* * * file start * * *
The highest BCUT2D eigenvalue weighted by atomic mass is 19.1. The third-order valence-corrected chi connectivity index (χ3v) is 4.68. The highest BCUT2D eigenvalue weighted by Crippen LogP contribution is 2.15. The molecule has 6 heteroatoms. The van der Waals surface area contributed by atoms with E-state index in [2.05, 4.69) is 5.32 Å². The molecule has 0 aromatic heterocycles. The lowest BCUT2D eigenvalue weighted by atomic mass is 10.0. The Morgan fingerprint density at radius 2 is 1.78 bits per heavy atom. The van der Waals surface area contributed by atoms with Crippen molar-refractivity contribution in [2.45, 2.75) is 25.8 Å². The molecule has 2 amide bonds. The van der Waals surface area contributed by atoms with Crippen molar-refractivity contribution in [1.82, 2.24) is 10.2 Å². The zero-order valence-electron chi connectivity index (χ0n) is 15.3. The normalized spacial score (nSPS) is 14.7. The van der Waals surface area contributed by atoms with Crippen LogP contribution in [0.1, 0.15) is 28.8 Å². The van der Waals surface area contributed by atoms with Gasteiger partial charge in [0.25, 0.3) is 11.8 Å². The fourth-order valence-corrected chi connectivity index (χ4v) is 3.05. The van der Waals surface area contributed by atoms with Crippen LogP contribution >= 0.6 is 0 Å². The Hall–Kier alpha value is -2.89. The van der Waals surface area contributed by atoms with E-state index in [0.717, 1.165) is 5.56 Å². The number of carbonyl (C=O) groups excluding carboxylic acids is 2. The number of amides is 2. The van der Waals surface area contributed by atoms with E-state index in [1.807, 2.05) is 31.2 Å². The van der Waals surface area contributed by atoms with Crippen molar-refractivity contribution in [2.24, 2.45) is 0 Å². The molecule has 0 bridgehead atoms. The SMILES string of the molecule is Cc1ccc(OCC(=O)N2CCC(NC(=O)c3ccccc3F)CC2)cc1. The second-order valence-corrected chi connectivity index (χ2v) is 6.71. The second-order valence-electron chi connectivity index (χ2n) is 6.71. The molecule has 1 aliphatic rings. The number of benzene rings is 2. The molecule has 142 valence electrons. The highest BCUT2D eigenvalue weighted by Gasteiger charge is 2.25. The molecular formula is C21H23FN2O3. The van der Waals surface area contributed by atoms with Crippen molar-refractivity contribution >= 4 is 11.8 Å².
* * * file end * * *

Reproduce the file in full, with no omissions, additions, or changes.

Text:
The highest BCUT2D eigenvalue weighted by atomic mass is 19.1. The third-order valence-corrected chi connectivity index (χ3v) is 4.68. The highest BCUT2D eigenvalue weighted by Crippen LogP contribution is 2.15. The molecule has 6 heteroatoms. The van der Waals surface area contributed by atoms with E-state index in [2.05, 4.69) is 5.32 Å². The molecule has 0 aromatic heterocycles. The lowest BCUT2D eigenvalue weighted by atomic mass is 10.0. The Morgan fingerprint density at radius 2 is 1.78 bits per heavy atom. The van der Waals surface area contributed by atoms with Crippen molar-refractivity contribution in [2.45, 2.75) is 25.8 Å². The molecule has 2 amide bonds. The van der Waals surface area contributed by atoms with Crippen molar-refractivity contribution in [1.82, 2.24) is 10.2 Å². The zero-order valence-electron chi connectivity index (χ0n) is 15.3. The normalized spacial score (nSPS) is 14.7. The van der Waals surface area contributed by atoms with Crippen LogP contribution in [0.1, 0.15) is 28.8 Å². The van der Waals surface area contributed by atoms with Gasteiger partial charge in [0.25, 0.3) is 11.8 Å². The fourth-order valence-corrected chi connectivity index (χ4v) is 3.05. The van der Waals surface area contributed by atoms with Crippen LogP contribution >= 0.6 is 0 Å². The Hall–Kier alpha value is -2.89. The van der Waals surface area contributed by atoms with E-state index in [0.717, 1.165) is 5.56 Å². The number of carbonyl (C=O) groups excluding carboxylic acids is 2. The number of amides is 2. The van der Waals surface area contributed by atoms with E-state index in [1.807, 2.05) is 31.2 Å². The van der Waals surface area contributed by atoms with Crippen molar-refractivity contribution in [2.24, 2.45) is 0 Å². The molecule has 0 bridgehead atoms. The SMILES string of the molecule is Cc1ccc(OCC(=O)N2CCC(NC(=O)c3ccccc3F)CC2)cc1. The second-order valence-corrected chi connectivity index (χ2v) is 6.71. The second-order valence-electron chi connectivity index (χ2n) is 6.71. The molecule has 1 aliphatic rings. The number of benzene rings is 2. The molecule has 142 valence electrons. The highest BCUT2D eigenvalue weighted by Gasteiger charge is 2.25. The molecular formula is C21H23FN2O3. The van der Waals surface area contributed by atoms with Crippen molar-refractivity contribution >= 4 is 11.8 Å².